These economic and normative issues include:
- Whether ML increases the accuracy of the creditworthiness assessment of consumers;
- The potential for ML to make more efficient pricing structures and provide a competitive advantage for banks with more accurate models;
- If introducing algorithmic decision-making to the financial sector can further erode consumer trust and institutions’ reputations;
- The incongruity between improving accuracy and protecting consumers’ privacy and autonomy;
- The risk of ML replicating or compounding injustice and resulting in discriminatory algorithms.
There is considerable concern about the risk of algorithmic bias and discrimination in the context of credit institutions using ML. I highlight biases towards specific personal characteristics, such as race, gender, marital status or sexual orientation, that have historically impacted loan and credit decision-making processes. ML in credit scoring and access to financial services has amplified these concerns. Then, I consider the various technical fairness metrics proposed to overcome algorithmic bias and note that each metric requires different assumptions. This tension is exacerbated by the trade-off between fairness and accuracy when ML models are designed to prefer a certain level of fairness.
Normative questions about the moral framework that guides AI cannot be divorced from questions about how we evaluate the moral framework that guides corporations.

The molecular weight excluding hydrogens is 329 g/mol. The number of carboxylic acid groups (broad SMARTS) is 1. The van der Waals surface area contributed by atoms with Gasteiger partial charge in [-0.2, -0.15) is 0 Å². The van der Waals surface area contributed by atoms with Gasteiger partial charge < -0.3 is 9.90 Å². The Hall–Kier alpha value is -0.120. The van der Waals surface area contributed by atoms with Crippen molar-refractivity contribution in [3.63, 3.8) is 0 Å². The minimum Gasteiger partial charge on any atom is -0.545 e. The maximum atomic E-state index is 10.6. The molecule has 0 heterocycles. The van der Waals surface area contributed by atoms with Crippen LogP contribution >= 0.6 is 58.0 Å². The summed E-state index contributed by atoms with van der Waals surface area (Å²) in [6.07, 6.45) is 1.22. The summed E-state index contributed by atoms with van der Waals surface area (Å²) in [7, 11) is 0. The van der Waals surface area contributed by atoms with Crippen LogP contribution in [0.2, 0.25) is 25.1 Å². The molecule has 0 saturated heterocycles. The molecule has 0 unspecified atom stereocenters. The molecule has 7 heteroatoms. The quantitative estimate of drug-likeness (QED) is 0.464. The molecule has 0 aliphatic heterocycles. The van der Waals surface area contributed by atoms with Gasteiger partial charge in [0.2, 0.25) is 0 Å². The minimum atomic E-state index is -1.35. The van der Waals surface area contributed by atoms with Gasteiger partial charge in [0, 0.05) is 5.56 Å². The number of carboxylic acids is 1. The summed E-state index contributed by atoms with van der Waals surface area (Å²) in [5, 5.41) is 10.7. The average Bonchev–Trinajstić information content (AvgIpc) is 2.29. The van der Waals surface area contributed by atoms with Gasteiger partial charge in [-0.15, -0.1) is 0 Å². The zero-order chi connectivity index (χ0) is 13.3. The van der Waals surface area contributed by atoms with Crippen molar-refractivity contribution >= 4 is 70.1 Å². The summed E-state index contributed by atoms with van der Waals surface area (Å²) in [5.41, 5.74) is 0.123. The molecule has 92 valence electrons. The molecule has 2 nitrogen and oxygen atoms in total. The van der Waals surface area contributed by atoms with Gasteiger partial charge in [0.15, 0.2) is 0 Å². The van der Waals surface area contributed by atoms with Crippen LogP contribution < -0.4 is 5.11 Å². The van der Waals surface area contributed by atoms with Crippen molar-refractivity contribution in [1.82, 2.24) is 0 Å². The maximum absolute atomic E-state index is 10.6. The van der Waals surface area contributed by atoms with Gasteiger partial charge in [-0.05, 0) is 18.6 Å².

Such trade-offs are challenging for financial institutions, which like most companies, will continue to function with the prioritisation of profit. However, the future of corporations may shift with the knowledge, as described by Larry Fink, that "in fact, profits and purpose are inextricably linked". At the same time, as many consider the purpose and values of corporations, there is a similar impetus for the ethical design of AI.
Normative questions about the moral framework that guides AI cannot be divorced from questions about how we evaluate the moral framework that guides corporations. The reason is that, despite the misnomer, this view treats AI as ephemeral or autonomous, not as tangible decision rules and utility functions of the architect.
My article makes two essential contributions to the literature on the corporate use of algorithmic decision-making. First, examining the outcomes of using ML from a combined economic and normative approach is unique and allows for more rigorous consideration of the real-world costs and benefits. Second, despite the risk of harm that many experts in the field have identified, there is a clear opportunity to design ML. This will improve and optimise economic and normative outcomes. I propose a renewed enthusiasm for the potential positive outcomes.
I conclude that future work on regulatory issues should consider the underlying incentives and interests that shape behaviour in this area.
By Holli Sargeant, a PhD Candidate in the Faculty of Law, University of Cambridge.
For further reading on this topic, read 'Regulating for “humans-in-the-loop”' by Talia Gillis.
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This article was originally published on the Oxford Business Law Blog